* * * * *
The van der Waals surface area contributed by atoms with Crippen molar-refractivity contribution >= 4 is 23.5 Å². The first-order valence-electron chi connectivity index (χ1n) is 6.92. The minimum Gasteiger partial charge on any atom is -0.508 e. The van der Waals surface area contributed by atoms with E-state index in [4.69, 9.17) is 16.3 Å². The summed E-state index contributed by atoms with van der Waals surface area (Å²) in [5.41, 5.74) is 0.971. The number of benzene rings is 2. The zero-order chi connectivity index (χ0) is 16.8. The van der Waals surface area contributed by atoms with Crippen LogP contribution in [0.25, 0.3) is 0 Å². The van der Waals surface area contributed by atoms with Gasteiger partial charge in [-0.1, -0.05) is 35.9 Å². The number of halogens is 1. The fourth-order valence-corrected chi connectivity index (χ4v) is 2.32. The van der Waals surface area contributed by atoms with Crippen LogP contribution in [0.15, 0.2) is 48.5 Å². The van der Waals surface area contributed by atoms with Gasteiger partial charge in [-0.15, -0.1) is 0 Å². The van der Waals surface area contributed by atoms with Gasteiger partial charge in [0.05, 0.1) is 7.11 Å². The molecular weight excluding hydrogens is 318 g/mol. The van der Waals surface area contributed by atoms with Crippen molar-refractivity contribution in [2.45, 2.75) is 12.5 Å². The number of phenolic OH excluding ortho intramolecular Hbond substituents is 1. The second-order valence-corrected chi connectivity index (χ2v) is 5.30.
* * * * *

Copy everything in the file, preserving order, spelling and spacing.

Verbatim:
The van der Waals surface area contributed by atoms with Crippen molar-refractivity contribution >= 4 is 23.5 Å². The first-order valence-electron chi connectivity index (χ1n) is 6.92. The minimum Gasteiger partial charge on any atom is -0.508 e. The van der Waals surface area contributed by atoms with E-state index in [4.69, 9.17) is 16.3 Å². The summed E-state index contributed by atoms with van der Waals surface area (Å²) in [5.41, 5.74) is 0.971. The number of benzene rings is 2. The zero-order chi connectivity index (χ0) is 16.8. The van der Waals surface area contributed by atoms with Crippen LogP contribution in [0.25, 0.3) is 0 Å². The van der Waals surface area contributed by atoms with Gasteiger partial charge in [-0.1, -0.05) is 35.9 Å². The number of halogens is 1. The fourth-order valence-corrected chi connectivity index (χ4v) is 2.32. The van der Waals surface area contributed by atoms with Crippen LogP contribution in [0.15, 0.2) is 48.5 Å². The van der Waals surface area contributed by atoms with Gasteiger partial charge in [-0.15, -0.1) is 0 Å². The van der Waals surface area contributed by atoms with Gasteiger partial charge in [0.05, 0.1) is 7.11 Å². The molecular weight excluding hydrogens is 318 g/mol. The van der Waals surface area contributed by atoms with Crippen molar-refractivity contribution in [2.45, 2.75) is 12.5 Å². The number of phenolic OH excluding ortho intramolecular Hbond substituents is 1. The second-order valence-corrected chi connectivity index (χ2v) is 5.30.